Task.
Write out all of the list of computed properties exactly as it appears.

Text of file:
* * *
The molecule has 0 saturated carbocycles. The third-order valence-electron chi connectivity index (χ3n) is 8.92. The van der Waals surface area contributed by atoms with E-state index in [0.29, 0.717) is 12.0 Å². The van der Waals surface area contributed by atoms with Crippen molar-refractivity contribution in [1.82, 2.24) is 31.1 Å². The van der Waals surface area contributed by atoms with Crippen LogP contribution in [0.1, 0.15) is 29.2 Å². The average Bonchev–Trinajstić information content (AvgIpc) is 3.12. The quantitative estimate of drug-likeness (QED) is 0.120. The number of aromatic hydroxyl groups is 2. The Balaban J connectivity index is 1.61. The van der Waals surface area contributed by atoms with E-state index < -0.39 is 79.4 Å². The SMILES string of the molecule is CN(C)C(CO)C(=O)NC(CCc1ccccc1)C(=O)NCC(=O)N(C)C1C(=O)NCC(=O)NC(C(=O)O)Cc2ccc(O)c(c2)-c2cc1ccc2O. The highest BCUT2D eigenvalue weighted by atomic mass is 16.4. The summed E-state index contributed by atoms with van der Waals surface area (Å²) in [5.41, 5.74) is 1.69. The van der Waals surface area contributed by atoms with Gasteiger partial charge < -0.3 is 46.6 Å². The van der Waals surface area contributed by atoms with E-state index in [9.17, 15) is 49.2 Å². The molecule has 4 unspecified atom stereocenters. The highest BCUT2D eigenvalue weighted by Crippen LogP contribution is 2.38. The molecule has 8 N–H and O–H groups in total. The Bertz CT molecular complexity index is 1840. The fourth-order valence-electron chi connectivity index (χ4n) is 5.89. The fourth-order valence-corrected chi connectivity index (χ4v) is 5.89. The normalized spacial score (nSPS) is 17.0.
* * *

The molecule has 0 saturated carbocycles. The third-order valence-electron chi connectivity index (χ3n) is 8.92. The van der Waals surface area contributed by atoms with E-state index in [0.29, 0.717) is 12.0 Å². The van der Waals surface area contributed by atoms with Crippen molar-refractivity contribution in [1.82, 2.24) is 31.1 Å². The van der Waals surface area contributed by atoms with Crippen LogP contribution in [0.1, 0.15) is 29.2 Å². The average Bonchev–Trinajstić information content (AvgIpc) is 3.12. The quantitative estimate of drug-likeness (QED) is 0.120. The number of aromatic hydroxyl groups is 2. The Balaban J connectivity index is 1.61. The van der Waals surface area contributed by atoms with E-state index < -0.39 is 79.4 Å². The SMILES string of the molecule is CN(C)C(CO)C(=O)NC(CCc1ccccc1)C(=O)NCC(=O)N(C)C1C(=O)NCC(=O)NC(C(=O)O)Cc2ccc(O)c(c2)-c2cc1ccc2O. The highest BCUT2D eigenvalue weighted by atomic mass is 16.4. The summed E-state index contributed by atoms with van der Waals surface area (Å²) in [5.41, 5.74) is 1.69. The van der Waals surface area contributed by atoms with Gasteiger partial charge < -0.3 is 46.6 Å². The van der Waals surface area contributed by atoms with E-state index in [9.17, 15) is 49.2 Å². The molecule has 4 unspecified atom stereocenters. The highest BCUT2D eigenvalue weighted by Crippen LogP contribution is 2.38. The molecule has 8 N–H and O–H groups in total. The Bertz CT molecular complexity index is 1840. The fourth-order valence-electron chi connectivity index (χ4n) is 5.89. The fourth-order valence-corrected chi connectivity index (χ4v) is 5.89. The normalized spacial score (nSPS) is 17.0.